Murderous Garlands, Hunky Gods Bring India to Paris: Review
Is there more to India’s cultural scene than Bollywood, its prolific movie industry?
To help find out, the Pompidou Center has mounted “Paris- Delhi-Bombay.” The title of the exhibition promises more than it can deliver. “Paris-Berlin,” “Paris-New York” and “Paris-Moscou” were some of the museum’s most glorious achievements, filled to the brim with masterpieces.
The sequel focuses on some 50 contemporary artists, two- thirds of them Indian. The rest are French or live in France. Most of the works have been created for the occasion.
How representative they are is hard to tell. Judging from what you see, you’re inclined to believe that the dominating trends are the same in both countries -- installations, video art and photography.
Many of the Indian works have a political subtext.
Upon close inspection of Sunil Gawde’s red garlands, you discover that, instead of flowers, they are made of painted razor blades -- an allusion to the murder of Prime Minister Rajiv Gandhi in 1991 with an explosive hidden in a garland.
Krishnaraj Chonat has built two walls. The first, symbolizing our throwaway society, is made of computer mice and other electronic waste. The second, showing the way to a “greener” future, is covered with sandalwood soap and wraps the viewer in its fragrance.
Another pair of walls, made of recycled material by Hema Upadhyay and forming a corridor, is supposed to be a vertical, miniature version of Dharavi, a sprawling slum near Bombay.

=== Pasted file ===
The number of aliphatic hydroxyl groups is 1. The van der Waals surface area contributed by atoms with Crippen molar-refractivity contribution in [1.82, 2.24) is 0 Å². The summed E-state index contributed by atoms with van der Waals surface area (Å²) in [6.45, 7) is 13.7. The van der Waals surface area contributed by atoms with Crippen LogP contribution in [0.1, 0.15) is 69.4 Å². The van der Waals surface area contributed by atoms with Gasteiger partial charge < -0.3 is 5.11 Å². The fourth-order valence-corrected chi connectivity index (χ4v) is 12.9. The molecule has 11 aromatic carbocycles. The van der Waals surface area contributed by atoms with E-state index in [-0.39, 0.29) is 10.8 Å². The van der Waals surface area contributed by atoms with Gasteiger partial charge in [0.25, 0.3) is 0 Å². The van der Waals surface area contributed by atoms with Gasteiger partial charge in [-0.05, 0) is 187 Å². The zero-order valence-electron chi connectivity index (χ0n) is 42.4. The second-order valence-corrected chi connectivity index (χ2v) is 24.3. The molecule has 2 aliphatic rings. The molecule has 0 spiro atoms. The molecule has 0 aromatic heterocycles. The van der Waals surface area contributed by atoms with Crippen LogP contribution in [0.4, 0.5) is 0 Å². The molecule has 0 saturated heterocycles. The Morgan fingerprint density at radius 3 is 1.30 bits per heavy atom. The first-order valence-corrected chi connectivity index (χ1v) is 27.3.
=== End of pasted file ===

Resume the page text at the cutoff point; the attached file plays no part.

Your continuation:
Subodh Gupta, one of the most successful Indian artists whose works sell for seven-figure prices, has created a vast installation of stainless-steel tableware, piled from floor to ceiling as in an emporium.
The French participants either don’t know India at all or only superficially. Their contributions are fantasies rather than informed comments.
Leandro Erlich mocks his own ignorance with a traditional French bedroom. Through one of the windows, you see filmed images of a busy street in Bombay.
Pierre & Gilles, the grand masters of gay kitsch, have transformed Hanuman, the monkey god, into a muscular hunk.
“Paris-Delhi-Bombay” runs through Sept. 19. Information: http://www.centrepompidou.fr or +33-1-4478-1233.
For a more coherent Indian experience, don’t miss “Lucknow -- A Royal Court in India” at the Musee Guimet. The show, which was on display in a previous version last year in Los Angeles, glorifies the ancient kingdom of Awadh or Oudh.
During its golden age, beginning in the middle of the 18th century, Lucknow was one of the richest cities on the subcontinent. The glory days ended in 1857 when the British, after the so-called Indian Mutiny, a failed revolt against their rule, deposed the king and sent him into exile.
The exhibition -- paintings, miniatures, garments, jewelry and other objects from the royal household -- reveals a colorful mix of indigenous and European influences.
Lucknow’s extravagant architecture, amply presented in ancient photographs, looks like an Indian variation on a Rococo theme, the perfect style for the fairy-tale kingdom whose capital it once was.
(Jorg von Uthmann is a critic for Muse, the arts and leisure section of Bloomberg News. The opinions expressed are his own.)
To contact the writer on the story: Jorg von Uthmann in Paris at email@example.com.
To contact the editor responsible for this story: Mark Beech at firstname.lastname@example.org.